Media and Sovereignty: The Global Information Revolution and Its Challenge to State Power
AbstractMedia have been central to government efforts to reinforce sovereignty and define national identity, but globalization is fundamentally altering media practices, institutions, and content. More than the activities of large conglomerates, globalization entails competition among states as well as private entities to dominate the world's consciousness. Changes in formal and informal rules, in addition to technological innovation, affect the growth and survival or decline of governments. In Media and Sovereignty, Monroe Price focuses on emerging foreign policies that govern media in a world where war has information as well as military fronts. Price asks how the state, in the face of institutional and technological change, controls the forms of information reaching its citizens. He also provides a framework for analyzing the techniques used by states to influence populations in other states. Price draws on an international array of examples of regulation of media for political ends, including "self-regulation," media regulation in conflict zones, the control of harmful and illegal content, and the use of foreign aid to alter media in target societies.
Download InfoTo our knowledge, this item is not available for download. To find whether it is available, there are three options:
1. Check below under "Related research" whether another version of this item is available online.
2. Check on the provider's web page whether it is in fact available.
3. Perform a search for a similarly titled item that would be available.
Bibliographic InfoThis book is provided by The MIT Press in its series MIT Press Books with number 0262661861 and published in 2004.
Contact details of provider:
Web page: http://mitpress.mit.edu
media regulation; foreign policy; globalization;
Find related papers by JEL classification:
- K23 - Law and Economics - - Regulation and Business Law - - - Regulated Industries and Administrative Law
- F52 - International Economics - - International Relations and International Political Economy - - - National Security; Economic Nationalism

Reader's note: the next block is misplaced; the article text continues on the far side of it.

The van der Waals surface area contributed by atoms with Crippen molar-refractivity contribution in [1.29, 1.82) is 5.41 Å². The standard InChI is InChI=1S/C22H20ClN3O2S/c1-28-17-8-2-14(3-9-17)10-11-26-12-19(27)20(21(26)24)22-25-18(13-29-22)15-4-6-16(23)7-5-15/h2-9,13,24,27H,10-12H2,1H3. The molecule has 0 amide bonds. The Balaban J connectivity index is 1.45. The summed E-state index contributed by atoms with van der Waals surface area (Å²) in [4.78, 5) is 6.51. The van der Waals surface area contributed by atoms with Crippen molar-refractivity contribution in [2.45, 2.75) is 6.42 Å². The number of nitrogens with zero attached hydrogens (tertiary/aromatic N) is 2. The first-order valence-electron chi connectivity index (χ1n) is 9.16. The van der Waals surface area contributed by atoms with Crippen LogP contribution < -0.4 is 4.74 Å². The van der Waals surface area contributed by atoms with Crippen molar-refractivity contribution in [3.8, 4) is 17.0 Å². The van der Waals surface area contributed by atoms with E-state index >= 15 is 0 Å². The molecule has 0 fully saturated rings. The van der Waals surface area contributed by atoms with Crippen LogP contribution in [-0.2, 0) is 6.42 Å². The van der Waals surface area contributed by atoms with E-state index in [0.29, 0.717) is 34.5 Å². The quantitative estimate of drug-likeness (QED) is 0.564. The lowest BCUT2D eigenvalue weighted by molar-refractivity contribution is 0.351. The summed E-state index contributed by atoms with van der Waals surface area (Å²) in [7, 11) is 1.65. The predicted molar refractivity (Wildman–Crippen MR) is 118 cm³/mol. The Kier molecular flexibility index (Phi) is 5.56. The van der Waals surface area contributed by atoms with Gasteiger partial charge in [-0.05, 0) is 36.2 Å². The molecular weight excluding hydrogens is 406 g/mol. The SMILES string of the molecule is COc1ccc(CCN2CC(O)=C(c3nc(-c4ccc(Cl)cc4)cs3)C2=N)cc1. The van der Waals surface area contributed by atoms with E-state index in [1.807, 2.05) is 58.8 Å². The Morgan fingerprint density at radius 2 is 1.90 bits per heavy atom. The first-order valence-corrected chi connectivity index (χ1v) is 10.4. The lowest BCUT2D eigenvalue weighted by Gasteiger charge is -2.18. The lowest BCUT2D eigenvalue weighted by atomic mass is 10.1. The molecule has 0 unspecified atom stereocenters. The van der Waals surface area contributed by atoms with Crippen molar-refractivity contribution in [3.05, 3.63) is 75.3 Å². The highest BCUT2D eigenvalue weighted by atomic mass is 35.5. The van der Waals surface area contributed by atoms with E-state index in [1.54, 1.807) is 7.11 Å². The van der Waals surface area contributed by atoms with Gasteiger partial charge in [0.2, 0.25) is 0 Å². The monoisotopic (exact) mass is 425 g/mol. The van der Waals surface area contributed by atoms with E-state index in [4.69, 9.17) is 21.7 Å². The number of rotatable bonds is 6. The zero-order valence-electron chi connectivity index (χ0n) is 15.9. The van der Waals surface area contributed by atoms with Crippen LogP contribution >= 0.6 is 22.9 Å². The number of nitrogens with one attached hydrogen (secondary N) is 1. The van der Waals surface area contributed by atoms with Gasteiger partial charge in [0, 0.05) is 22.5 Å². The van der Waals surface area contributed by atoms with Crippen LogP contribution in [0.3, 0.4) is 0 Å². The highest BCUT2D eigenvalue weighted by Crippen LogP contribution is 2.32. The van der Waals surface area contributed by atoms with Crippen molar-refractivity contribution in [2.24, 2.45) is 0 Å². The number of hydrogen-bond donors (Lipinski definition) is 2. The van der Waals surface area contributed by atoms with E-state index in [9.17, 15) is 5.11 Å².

- O38 - Economic Development, Technological Change, and Growth - - Technological Change; Research and Development; Intellectual Property Rights - - - Government Policy
You can help add them by filling out this form.
reading list or among the top items on IDEAS.Access and download statistics
For technical questions regarding this item, or to correct its authors, title, abstract, bibliographic or download information, contact: (Jake Furbush).
If you have authored this item and are not yet registered with RePEc, we encourage you to do it here. This allows to link your profile to this item. It also allows you to accept potential citations to this item that we are uncertain about.
If references are entirely missing, you can add them using this form.
If the full references list an item that is present in RePEc, but the system did not link to it, you can help with this form.
If you know of missing items citing this one, you can help us creating those links by adding the relevant references in the same way as above, for each refering item. If you are a registered author of this item, you may also want to check the "citations" tab in your profile, as there may be some citations waiting for confirmation.
Please note that corrections may take a couple of weeks to filter through the various RePEc services.